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Another example: A new auctioneer to Proxibid cares so little about photography–a typical tendency with newcomers to the portal–that he doesn’t even take pains to rotate the lots:

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Take care photographing coins. Make sure you get straight-on shots that truly depict your lots. And if you don’t know numismatics, don’t guess at grades; find someone to inform you before you write that lot description.

As for this 1991 Morgan, anyone purchasing it can put Proxibid’s Unified User Agreement to the test and state “SIGNIFICANTLY NOT AS DESCRIBED.” Because it is a far cry form MS67 and $40,000!

Proxiblog is an independent entity with no connection to the auction portal Proxibid. Our intent is to uphold basic numismatic standards as established by the American Numismatic Association and the National Auctioneer Association and to ensure a pleasurable bidding experience not only on Proxibid but also on similar portals such as iCollector and AuctionZip.

Auctioneers lose customers, bidders lose $$$ with subpar photos of altered coins

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Well, we finally hit our limit with this Proxibid house that features too many doctored lots with descriptions taken from flips. The photo above cannot be expanded to the extent needed to see chemical dipping and bag marks.



The scarce 1879-S reverse of 78 Morgan dollar was described as brilliant uncirculated. The photo seems to suggest that it might be, and we took the auctioneer at his word.

We can’t be sure, but this is a prime example of a coin dealer reject–a dipped, bag-marked coin worth only a few dollars over silver melt as a “hole filler” in a Dansco album. (Dipping uses chemicals to strip a layer off a coin, giving it an uncirculated appearance that gradually fades to a dull sheen, rendering the coin ungradeworthy.)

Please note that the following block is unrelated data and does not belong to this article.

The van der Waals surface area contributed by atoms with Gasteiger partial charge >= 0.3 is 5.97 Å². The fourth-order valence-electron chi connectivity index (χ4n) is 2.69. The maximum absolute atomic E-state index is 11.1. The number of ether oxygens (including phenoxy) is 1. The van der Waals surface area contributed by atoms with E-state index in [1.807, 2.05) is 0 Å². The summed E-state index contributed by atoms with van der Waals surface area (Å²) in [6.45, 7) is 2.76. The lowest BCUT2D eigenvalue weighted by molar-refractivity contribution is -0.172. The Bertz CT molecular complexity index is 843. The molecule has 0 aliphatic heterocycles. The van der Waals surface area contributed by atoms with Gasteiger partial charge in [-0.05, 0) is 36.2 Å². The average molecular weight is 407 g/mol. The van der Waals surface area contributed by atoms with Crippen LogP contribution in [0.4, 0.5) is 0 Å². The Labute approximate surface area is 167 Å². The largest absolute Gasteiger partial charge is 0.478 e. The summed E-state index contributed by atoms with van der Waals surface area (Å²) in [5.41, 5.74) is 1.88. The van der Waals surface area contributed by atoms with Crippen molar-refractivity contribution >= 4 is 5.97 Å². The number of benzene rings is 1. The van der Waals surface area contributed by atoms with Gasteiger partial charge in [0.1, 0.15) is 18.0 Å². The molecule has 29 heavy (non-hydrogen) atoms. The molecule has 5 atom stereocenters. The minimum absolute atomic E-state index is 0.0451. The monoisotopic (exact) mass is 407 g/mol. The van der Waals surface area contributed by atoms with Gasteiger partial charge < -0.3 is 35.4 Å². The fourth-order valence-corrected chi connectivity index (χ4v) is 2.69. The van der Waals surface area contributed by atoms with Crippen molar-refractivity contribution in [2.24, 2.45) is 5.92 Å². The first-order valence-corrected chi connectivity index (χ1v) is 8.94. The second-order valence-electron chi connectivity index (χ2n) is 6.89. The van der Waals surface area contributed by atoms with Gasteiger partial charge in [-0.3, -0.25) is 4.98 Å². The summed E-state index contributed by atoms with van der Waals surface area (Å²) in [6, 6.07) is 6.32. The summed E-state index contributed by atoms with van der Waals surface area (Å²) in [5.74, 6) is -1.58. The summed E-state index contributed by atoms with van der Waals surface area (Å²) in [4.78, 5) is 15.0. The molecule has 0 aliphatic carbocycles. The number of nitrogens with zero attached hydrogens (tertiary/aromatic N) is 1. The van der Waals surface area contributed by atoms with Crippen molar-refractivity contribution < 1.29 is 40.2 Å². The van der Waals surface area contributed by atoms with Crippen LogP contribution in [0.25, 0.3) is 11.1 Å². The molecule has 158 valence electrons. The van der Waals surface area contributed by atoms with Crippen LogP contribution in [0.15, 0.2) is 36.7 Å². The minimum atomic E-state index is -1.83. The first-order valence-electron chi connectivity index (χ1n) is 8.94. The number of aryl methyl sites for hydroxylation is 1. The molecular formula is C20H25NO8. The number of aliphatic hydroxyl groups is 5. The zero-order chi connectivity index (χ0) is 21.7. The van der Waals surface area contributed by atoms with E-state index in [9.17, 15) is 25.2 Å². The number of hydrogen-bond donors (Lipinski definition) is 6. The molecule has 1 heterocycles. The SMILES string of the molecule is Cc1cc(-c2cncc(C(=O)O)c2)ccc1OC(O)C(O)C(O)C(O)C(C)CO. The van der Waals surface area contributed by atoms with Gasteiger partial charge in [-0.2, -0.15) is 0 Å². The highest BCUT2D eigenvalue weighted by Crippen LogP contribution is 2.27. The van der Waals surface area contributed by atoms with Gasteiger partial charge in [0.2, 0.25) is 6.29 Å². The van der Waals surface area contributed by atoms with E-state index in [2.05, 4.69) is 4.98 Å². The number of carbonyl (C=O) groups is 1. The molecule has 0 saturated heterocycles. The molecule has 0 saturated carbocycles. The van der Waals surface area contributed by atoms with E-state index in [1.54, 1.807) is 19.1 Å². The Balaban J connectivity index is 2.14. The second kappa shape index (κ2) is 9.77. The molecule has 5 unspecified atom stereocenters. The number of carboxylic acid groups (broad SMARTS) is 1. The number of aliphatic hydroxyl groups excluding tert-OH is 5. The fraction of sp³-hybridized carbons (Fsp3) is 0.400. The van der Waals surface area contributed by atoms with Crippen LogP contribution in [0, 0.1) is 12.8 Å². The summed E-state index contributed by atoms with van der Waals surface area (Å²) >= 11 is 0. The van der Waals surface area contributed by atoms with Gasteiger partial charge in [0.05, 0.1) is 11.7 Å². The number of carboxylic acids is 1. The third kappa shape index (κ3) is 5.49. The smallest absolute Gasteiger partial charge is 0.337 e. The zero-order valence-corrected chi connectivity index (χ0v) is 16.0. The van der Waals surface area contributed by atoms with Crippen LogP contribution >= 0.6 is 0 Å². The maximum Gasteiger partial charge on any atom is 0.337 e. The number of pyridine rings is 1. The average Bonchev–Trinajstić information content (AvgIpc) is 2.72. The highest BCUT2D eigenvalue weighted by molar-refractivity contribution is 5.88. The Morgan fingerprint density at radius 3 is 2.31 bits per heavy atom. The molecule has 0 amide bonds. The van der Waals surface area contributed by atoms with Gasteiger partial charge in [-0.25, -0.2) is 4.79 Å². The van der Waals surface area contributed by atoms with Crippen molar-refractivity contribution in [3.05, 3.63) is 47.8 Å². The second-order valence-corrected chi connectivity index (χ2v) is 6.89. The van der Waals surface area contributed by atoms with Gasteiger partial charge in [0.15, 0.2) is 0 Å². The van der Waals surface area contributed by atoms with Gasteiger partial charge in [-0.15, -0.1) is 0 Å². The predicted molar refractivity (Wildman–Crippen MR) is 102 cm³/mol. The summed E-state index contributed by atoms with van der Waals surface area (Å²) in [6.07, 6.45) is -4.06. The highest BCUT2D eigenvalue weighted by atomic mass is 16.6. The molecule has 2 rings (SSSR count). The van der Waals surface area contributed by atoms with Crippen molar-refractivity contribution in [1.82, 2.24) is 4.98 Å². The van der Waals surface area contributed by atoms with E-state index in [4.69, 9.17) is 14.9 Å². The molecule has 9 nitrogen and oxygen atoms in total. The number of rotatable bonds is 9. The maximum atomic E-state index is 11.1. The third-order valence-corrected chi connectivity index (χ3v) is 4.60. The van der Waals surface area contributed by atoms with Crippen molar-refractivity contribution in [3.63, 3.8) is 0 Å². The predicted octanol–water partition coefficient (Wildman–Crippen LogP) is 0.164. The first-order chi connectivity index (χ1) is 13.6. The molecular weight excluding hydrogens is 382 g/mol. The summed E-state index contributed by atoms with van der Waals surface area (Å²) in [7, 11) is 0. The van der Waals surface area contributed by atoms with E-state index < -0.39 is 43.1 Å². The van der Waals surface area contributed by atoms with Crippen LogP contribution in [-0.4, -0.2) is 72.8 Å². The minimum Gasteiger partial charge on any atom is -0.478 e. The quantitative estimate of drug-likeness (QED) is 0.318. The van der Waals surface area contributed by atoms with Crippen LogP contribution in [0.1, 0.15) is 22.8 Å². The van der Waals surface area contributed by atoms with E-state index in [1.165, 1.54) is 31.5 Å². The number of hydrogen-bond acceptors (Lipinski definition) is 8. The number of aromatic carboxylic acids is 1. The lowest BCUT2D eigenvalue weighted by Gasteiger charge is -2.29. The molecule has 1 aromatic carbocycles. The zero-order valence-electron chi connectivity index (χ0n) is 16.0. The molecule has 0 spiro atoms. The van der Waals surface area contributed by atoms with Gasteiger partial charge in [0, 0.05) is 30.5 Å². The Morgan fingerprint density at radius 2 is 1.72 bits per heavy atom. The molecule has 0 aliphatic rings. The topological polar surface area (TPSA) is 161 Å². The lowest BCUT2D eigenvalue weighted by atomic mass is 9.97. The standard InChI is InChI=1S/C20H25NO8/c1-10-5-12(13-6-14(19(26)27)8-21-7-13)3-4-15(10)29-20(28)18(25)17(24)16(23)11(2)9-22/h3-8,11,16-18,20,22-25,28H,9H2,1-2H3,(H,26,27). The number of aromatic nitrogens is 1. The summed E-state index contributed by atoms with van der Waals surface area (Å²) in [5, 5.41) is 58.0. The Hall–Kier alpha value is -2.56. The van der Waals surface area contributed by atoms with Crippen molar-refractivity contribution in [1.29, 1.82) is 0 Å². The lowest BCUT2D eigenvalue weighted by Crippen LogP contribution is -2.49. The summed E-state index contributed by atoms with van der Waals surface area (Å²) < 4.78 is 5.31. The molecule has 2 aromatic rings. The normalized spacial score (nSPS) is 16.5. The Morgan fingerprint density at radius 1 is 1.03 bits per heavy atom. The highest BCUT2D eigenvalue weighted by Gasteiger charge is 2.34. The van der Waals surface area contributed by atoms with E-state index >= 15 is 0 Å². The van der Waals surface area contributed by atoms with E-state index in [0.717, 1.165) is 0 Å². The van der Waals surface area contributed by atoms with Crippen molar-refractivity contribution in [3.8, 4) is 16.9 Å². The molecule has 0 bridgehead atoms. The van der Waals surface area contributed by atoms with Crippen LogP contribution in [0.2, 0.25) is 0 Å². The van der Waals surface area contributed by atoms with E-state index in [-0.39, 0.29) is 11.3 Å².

Take a look at the photo below. It is the same coin as the one above. We shot the coin with a smart phone, and you can see the difference.

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We also labeled this correctly. We wish the auctioneer had done so as we lost about $65 on this lot. And if we’re losing money in Proxibid auctions like this, you can bet other people are, too.

We won’t name the auction as this site is educational. Suffice to say that if you are a bidder and cannot discern a coin’s true worth, you may think you’re scoring a bargain on Proxibid when you are not. Your only recourse is to do what we have done–stop bidding on coins in that auction.

Save your funds for auctions you can trust.

Proxiblog is an independent entity with no connection to the auction portal Proxibid. Our intent is to uphold basic numismatic standards as established by the American Numismatic Association and the National Auctioneer Association and to ensure a pleasurable bidding experience not only on Proxibid but also on similar portals such as iCollector and AuctionZip.

Proxiblog is sponsored by

Weaver Coin Auction

Weaver Signature Coin and Currency Auction has remained one of Proxiblog’s top houses for four years running, primarily because owners Cheryl and Dave Weaver combine talents in communication and numismatics with a rich history in the auctioneering business.